major macro economic indicators
|2016||2017||2018 (e)||2019 (f)|
|GDP growth (%)||6.7||6.9||6.6||6.2|
|Inflation (yearly average, %)||2.1||1.6||2.3||2.5|
|Budget balance (% GDP)||-3.0||-3.7||-3.7||-4.0|
|Current account balance (% GDP)||1.7||1.3||0.8||0.3|
|Public debt (% GDP)||44.3||47.0||50.0||54.0|
(e): Estimate. (f): Forecast.
- Sovereign risk contained as public debt remains mainly domestic and denominated in local currency
- Reduced risk of external over-indebtedness thanks to the high level of foreign exchange reserves
- Gradual move up global value-chains as part of China 2025
- Dynamic services sector, led by e-commerce trends
- Good level of infrastructure
- High corporate indebtedness to impact growth potential
- Current account surplus expected to narrow and eventually turn into deficit
- Exposure of banks to rising corporate debt levels
- Government strategy is ambiguous on arbitrating between reform and growth
- Ageing population; gradual depletion of cheap labour pool
- Environmental issues
- Weight of SOEs in the economy
Gradual deceleration in 2019
China’s economic growth is set to slow to around 6.5% in 2018. This moderation will likely continue into 2019. This weaker activity has been brought about by policies aimed at curbing both financial vulnerabilities and asset bubble risks. Corporate indebtedness remains the main risk in the Chinese economy. Adding to these headwinds, an escalation of trade tensions between the United States and China is expected to start to affect growth in 2019. Tariffs on USD 250 billion worth of Chinese exports were implemented in 2018, and it is possible that more will come in 2019. Moreover, the effects of a cooling property sector are expected to impact the real economy in 2019. Household consumption, which accounts for two-thirds of GDP, has remained on target, supported by relatively low inflation and rising wages. Signs are less positive on the private investment front, as it is set to slow as a result of lower business sentiment and lower earnings – however, this decline will be offset by higher public spending. Fiscal policy will turn expansionary in 2019 to buffer the economy from external risks. The People’s Bank of China (PBOC) maintains a “prudent” stance. Monetary policy will arbitrate between accommodation and tightening in 2019, with the goal to manage the gradual slowdown and trade war impact.
Current account surplus to deteriorate
Exports in CNY terms increased by 7.9% year-on-year in the first nine months of 2018, compared to an expansion of 10.8% year-on-year in 2017. This is consistent with a softening in global trade. Slower external demand is set to continue in 2019. US tariffs will likely add to existing pressures. For these reasons, exports will likely expand at a slower rate going forwards. Although the yuan’s significant depreciation in 2018 helped to improve China’s terms of trade, it also led to a decline in foreign exchange reserves. Policymakers will likely intervene in forex markets to avoid overshooting depreciation expectations, as these could trigger outflows once again; even if capital controls remain firmly in place. While the current account returned to a surplus in the second quarter of 2018, lower export and faster import growth will likely result in a narrowing of China’s current account, which shall nevertheless remain in surplus. FDI increased, but will likely decline once headwinds to growth begin to blow.
Overall indebtedness in the Chinese economy remains extremely elevated (more than 260% of GDP). Most of the debt is owed by corporations, a large proportion of which are State-Owned Enterprises (SOEs). Many of these are “zombie” enterprises: those that are struggling with high levels of debt and overcapacity, but are kept afloat because they generate employment and output. In addition, corporate debt is difficult to assess due to the expansion of shadow banking. Moody’s estimates that shadow banking assets peaked at 87% of GDP in 2016, although they fell to 73% at the end of June 2018. The figure could be higher when taking into account other types of financial intermediation by banks, including Wealth Management Products (WMPs). The government has been trying to curb this type of lending, leading to overall higher levels of loans on bank’s balance sheets. This is positive from a macro-prudential standpoint. However, curbing shadow banking activities has had a negative impact on the financial conditions of SMEs. Finally, public debt may be higher than reported if the surge in local government financing through local government financing vehicles (LGFVs) is factored into the calculation.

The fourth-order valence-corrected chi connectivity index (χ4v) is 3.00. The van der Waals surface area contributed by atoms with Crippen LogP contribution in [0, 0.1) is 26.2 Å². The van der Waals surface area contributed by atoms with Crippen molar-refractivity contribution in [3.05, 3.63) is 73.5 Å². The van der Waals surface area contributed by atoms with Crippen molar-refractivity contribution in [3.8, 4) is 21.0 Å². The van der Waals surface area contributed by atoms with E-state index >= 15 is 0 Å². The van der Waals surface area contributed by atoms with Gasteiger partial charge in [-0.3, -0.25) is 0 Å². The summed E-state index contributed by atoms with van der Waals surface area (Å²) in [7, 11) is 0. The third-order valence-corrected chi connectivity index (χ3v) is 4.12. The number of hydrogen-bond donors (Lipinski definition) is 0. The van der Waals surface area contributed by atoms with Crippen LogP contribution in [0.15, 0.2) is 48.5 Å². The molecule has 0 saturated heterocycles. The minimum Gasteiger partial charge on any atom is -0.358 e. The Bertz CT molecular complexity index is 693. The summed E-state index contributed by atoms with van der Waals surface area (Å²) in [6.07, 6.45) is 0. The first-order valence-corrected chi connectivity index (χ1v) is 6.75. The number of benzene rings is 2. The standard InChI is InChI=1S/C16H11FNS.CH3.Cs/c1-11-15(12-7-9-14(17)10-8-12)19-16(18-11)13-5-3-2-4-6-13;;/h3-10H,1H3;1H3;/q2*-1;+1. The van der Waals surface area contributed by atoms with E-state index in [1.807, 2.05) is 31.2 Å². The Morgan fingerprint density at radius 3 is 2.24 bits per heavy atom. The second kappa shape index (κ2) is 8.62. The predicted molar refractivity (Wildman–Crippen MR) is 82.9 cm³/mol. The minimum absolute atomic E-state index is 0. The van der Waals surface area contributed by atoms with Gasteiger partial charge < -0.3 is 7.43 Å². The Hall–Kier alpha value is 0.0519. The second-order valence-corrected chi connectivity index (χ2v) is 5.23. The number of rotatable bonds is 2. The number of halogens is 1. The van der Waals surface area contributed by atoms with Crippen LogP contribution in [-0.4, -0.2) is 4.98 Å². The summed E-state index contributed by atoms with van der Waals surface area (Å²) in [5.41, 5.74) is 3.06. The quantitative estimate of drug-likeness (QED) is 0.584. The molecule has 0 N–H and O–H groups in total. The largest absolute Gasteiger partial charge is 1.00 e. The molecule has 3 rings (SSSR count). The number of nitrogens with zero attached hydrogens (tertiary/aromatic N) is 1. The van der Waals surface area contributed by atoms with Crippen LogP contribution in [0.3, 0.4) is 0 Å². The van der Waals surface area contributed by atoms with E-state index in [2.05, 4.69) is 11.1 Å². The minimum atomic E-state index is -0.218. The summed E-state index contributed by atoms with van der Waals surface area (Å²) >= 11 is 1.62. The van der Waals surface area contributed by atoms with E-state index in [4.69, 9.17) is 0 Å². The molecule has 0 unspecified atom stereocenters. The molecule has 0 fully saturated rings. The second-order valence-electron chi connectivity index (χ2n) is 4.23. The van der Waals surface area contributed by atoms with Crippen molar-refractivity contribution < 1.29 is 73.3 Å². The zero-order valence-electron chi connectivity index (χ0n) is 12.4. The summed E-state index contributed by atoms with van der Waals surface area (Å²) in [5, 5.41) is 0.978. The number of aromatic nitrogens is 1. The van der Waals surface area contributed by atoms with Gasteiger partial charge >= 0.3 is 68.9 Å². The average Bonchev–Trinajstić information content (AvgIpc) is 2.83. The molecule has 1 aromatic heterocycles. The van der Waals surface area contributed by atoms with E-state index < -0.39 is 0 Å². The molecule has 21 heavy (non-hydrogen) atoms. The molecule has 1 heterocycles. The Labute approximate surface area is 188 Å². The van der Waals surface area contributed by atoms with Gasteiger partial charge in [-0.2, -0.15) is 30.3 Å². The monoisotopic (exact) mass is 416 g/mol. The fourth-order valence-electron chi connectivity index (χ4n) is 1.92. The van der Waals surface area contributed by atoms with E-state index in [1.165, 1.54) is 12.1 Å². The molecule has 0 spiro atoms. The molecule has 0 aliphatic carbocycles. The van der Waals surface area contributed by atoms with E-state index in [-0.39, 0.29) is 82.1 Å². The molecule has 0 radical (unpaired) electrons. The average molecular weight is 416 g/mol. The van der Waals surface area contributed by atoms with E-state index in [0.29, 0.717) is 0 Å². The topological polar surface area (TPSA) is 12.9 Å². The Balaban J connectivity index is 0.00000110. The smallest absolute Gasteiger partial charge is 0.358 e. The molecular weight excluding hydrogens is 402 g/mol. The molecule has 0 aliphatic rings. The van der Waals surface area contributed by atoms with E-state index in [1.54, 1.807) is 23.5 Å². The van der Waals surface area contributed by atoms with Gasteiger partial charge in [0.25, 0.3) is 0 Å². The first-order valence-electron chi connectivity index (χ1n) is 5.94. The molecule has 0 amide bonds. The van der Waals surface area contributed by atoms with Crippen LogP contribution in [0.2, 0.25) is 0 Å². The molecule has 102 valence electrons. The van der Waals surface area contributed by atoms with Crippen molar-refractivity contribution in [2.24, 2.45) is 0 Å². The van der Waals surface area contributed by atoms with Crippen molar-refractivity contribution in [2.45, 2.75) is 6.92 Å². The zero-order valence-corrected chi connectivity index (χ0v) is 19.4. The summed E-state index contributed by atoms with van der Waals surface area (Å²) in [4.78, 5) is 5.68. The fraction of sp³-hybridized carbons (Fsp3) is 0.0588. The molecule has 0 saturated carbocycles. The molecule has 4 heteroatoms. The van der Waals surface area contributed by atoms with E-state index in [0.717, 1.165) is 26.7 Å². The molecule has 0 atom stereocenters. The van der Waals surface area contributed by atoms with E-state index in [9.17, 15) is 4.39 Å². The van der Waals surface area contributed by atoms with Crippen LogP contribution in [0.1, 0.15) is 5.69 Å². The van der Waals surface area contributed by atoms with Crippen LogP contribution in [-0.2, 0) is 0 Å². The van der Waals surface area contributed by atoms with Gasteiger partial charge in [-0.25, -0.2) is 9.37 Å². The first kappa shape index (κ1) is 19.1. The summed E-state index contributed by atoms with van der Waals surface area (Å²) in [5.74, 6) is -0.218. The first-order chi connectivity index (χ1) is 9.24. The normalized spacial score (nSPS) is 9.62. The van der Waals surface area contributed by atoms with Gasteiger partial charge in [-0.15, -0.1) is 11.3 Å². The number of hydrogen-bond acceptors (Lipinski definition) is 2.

Entering unchartered territory
During the 19th National Congress of the Communist Party of China (CPC) in October 2017, all members of the Politburo Standing Committee – excluding President Xi Jinping and the Premier Li Keqiang – retired. The new line-up includes Li Zhanshu, Wang Yang, Wang Huning, Zhao Leji and Han Zheng. Xi Jinping did not announce a successor – he instead abolished presidential limits, paving the way for an extended tenure, and consolidating even more power under a series of executive bodies directly under his supervision. “Xi Jinping Thought”, a political theory, was also written into the constitution, setting a clear departure from previous party consensus, which favored decentralisation of power. On the foreign policy front, fears of a fully-fledged US-China trade war have materialised. This is expected to have an impact equivalent to at least 0.5% of GDP, although this could be as much as 1% if the United States forges ahead with 25% tariffs on all Chinese imports. External threats are sizeable enough to justify an appropriate policy response. This raises questions as to what direction policy will take following the annual plenary sessions of the People’s Congress and the Chinese People’s Political Consultative Conference in March 2019.
Last update : February 2019